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Sir Angus Frank Johnstone Wilson, CBE (11 August 1913 – 31 May 1991) was an English novelist and short story writer. He was awarded the 1958 James Tait Black Memorial Prize for The Middle Age of Mrs Eliot and later received a knighthood for his services to literature.

Contents

Biography

Wilson was born in Bexhill, Sussex, England, to an English father and South African mother. He was educated at Westminster School and Merton College, Oxford, and in 1937 became a librarian in the British Museum's Department of Printed Books, working on the new General Catalogue. During World War II, he worked in the Naval section Hut 8 at the code-breaking establishment, Bletchley Park, translating Italian Naval codes. A wearer of large, brightly-coloured bow-ties, he was one of the "famous homosexuals" at Bletchley. The work situation was stressful and led to a nervous breakdown, for which he was treated by Rolf-Werner Kosterlitz. He returned to the Museum after the end of the War, and it was there that he met Tony Garrett (born 1929), who was to be his companion for the rest of his life.

Wilson's first publication was a collection of short stories, The Wrong Set (1949), followed quickly by the daring novel Hemlock and After, which was a great success, prompting invitations to lecture in Europe. He worked as a reviewer, and in 1955 he resigned from the British Museum to write full-time (although his financial situation did not justify doing so) and moved to Suffolk. From 1957 he gave lectures further afield, in Japan, Switzerland, Australia, and the USA. He was awarded a CBE in 1968, and received many literary honours in succeeding years. A knighthood was granted in 1980, prompting many hostile comments in the press. Remaining years were spent battling ill health.

His writing, which has a strongly satirical vein, expresses his concern with preserving a liberal humanistic outlook in the face of fashionable doctrinaire temptations. Several of his works were adapted for television. He jointly helped to establish the now renowned creative writing course at the University of East Anglia.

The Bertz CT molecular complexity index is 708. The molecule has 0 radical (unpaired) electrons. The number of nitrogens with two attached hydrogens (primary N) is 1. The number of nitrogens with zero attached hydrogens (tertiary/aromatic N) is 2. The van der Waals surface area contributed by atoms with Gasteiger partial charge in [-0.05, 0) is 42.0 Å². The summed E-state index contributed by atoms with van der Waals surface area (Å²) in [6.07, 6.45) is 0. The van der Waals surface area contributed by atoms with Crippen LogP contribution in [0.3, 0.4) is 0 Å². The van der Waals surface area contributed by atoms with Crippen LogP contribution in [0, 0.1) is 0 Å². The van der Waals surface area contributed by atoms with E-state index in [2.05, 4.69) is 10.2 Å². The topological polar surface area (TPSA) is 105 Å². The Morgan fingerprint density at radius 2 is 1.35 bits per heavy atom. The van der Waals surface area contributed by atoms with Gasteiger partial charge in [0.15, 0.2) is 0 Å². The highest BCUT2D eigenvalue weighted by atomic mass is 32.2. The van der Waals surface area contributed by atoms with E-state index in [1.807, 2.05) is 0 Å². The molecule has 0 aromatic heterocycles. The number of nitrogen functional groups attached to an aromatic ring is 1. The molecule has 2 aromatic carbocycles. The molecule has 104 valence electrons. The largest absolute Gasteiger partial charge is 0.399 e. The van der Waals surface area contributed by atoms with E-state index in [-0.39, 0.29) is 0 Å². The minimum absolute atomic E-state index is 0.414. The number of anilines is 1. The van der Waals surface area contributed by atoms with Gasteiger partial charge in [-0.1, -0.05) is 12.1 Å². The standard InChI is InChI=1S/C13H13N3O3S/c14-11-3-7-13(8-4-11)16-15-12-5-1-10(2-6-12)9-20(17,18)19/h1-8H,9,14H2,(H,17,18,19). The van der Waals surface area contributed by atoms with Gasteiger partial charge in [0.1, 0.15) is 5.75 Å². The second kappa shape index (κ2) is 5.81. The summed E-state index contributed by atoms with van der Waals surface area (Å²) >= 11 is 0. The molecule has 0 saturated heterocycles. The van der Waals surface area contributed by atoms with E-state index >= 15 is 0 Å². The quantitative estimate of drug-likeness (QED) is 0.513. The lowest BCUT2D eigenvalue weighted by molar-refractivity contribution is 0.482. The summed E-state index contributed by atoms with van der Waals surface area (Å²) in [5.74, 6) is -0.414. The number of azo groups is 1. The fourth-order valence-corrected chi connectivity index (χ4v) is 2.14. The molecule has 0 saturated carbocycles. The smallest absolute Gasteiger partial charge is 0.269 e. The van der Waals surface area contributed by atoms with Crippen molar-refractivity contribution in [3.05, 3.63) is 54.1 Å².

Bibliography

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Novels

Short story collections

Play

  • The Mulberry Bush (1955)

Others

  • For Whom the Cloche Tolls: a Scrapbook of the Twenties (1953)
  • The Wild Garden or Speaking of Writing (1963)
  • The World of Charles Dickens (1970)
  • The Naughty Nineties (1976)
  • The Strange Ride of Rudyard Kipling: His Life and Works (1977)
  • Diversity and Depth in Fiction: Selected Critical Writings of Angus Wilson (1983)
  • Reflections In A Writer's Eye: travel pieces by Angus Wilson (1986)

References

  • Angus Wilson: A Biography by Margaret Drabble (1995, Secker & Warburg, London) ISBN 0436 20038 4 or ISBN 0436 20271 9 (paperback)
  • Angus Wilson: A Bibliography 1947-1987 by J.H. Snape & Anne N. Thomas (1988, Mansell Publishing, London & New York)

External links


Quotes

Up to date as of January 14, 2010

From Wikiquote

Sir Angus Frank Johnstone Wilson, CBE (1913-08-111991-05-31) was an English novelist, short-story writer, biographer and critic.

Sourced

  • The opportunities for heroism are limited in this kind of world: the most people can do is sometimes not to be as weak as they’ve been at other times.
    • Malcolm Cowley (ed.) Writers at Work: The Paris Review Interviews, First Series (New York: Viking Press, [1958] 1959) p. 261.
  • The impulse to write a novel comes from a momentary unified vision of life.
    • The Wild Garden (London: Secker & Warburg, 1963) p. 149.
  • People are able to live with only half a heart, to live without real compassion, because they are able to use words that are only forms.
    • Interviewed in Iona Review no. 3 (Fall 1972).

Criticism

  • His fiction – radical, satirical, polyvalent, sexually courageous, global – extended the mainstream novel, and led it somewhere else. Still not fully recognized, he was one of Britain's greatest late-twentieth-century writers.

External links

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